Hispanic-Latino children at higher risk of depression due to pandemic

Hugo Balta

The impact of the COVID-19 pandemic on mental health is just beginning to be realized. National studies reveal concerning trends, including increases in anxiety, depression, and substance abuse.

According to new research, over half of the high-risk children in the United States are not receiving behavioral health services critical to their mental, emotional, and physical well-being reports U.S. News.

Lack of treatment for kids who struggle with depression, anxiety, and/or several adverse childhood experiences is more severe among children of parents with only high school-level educations and children of color.

22-percent of Hispanic-Latino youth have depressive symptoms. That is higher than any group besides Native American youth, according to Salud America!

Mental Health Research: Latino Family Issues

Fewer Hispanic-Latino parents reported that their child had ever used mental health care services (8%) compared to white children (14%).

“The implication is, we should really be doing a lot more to try and facilitate services for this segment of the population,” said study co-author David Finkelhor in an interview with U.S. News. He directs the University of New Hampshire’s Crimes Against Children Research Center.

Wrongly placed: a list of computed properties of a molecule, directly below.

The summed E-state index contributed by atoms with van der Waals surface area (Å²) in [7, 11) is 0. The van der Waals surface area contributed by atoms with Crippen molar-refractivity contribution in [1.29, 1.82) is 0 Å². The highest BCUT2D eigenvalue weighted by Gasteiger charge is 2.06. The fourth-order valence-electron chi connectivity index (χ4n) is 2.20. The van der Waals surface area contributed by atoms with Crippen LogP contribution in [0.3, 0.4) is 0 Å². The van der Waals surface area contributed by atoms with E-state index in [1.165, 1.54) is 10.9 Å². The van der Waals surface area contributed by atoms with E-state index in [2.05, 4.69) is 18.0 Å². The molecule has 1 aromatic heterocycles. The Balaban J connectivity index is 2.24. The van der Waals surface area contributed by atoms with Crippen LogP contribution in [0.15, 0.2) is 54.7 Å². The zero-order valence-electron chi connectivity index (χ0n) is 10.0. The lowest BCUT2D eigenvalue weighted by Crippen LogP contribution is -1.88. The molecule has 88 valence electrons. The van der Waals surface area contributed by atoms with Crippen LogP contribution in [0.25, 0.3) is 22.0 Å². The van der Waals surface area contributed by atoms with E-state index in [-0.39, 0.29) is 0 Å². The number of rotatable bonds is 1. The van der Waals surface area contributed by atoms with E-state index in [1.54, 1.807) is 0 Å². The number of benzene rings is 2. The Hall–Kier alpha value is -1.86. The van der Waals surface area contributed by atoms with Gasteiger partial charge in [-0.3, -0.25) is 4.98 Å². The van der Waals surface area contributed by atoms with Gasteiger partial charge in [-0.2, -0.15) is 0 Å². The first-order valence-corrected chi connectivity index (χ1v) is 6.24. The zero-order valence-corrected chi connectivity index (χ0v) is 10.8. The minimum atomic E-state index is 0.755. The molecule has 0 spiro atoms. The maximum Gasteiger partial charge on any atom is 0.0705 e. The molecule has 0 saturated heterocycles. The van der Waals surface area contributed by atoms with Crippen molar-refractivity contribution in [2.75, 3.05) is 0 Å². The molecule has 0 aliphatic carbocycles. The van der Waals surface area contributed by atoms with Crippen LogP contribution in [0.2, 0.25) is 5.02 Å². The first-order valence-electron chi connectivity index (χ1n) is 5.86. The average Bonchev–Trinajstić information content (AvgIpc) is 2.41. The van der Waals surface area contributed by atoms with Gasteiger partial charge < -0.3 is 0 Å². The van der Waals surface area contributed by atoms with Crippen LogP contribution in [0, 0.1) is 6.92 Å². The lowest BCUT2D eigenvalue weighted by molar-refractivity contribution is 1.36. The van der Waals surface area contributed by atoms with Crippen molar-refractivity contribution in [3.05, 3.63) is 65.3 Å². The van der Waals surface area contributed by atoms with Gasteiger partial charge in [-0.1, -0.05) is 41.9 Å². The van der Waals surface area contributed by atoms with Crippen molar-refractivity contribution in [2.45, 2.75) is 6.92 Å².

The Centers for Disease Control and PreventionKFF polling and data from the Huntsman Mental Health Institute reveal that Hispanics-Latinos are disproportionately affected. 46-percent of Hispanic-Latino adults are more likely to report symptoms of anxiety or depressive disorder than white adults (40-percent).

Isolation is a risk factor for depression that stay-at-home, remote learning mandates have exacerbated. Doctors say the pandemic is making universal screening far more difficult.

Finkelhor and his colleagues have laid out suggestions on how to expand needed clinical contact. “We need to provide them in more convenient locations, like schools, and in conjunction with medical practices”, said Finkelhor. “We need to package them to make them a little bit less stigmatizing. We need to advertise some of the new procedures and techniques that we have. We need to make sure that the new and particularly the evidence-based services that are most effective are the ones that are being provided, and that everybody is trained up in them.”

According to Salud America!, Hispanic-Latino youth have less stress and more classroom success in interventions that mix regular exercise, sports participation, and mental health education. Community-based, cultural interventions have shown promise in improving access to mental health care.

Feature Photo Credit: MedicalExpress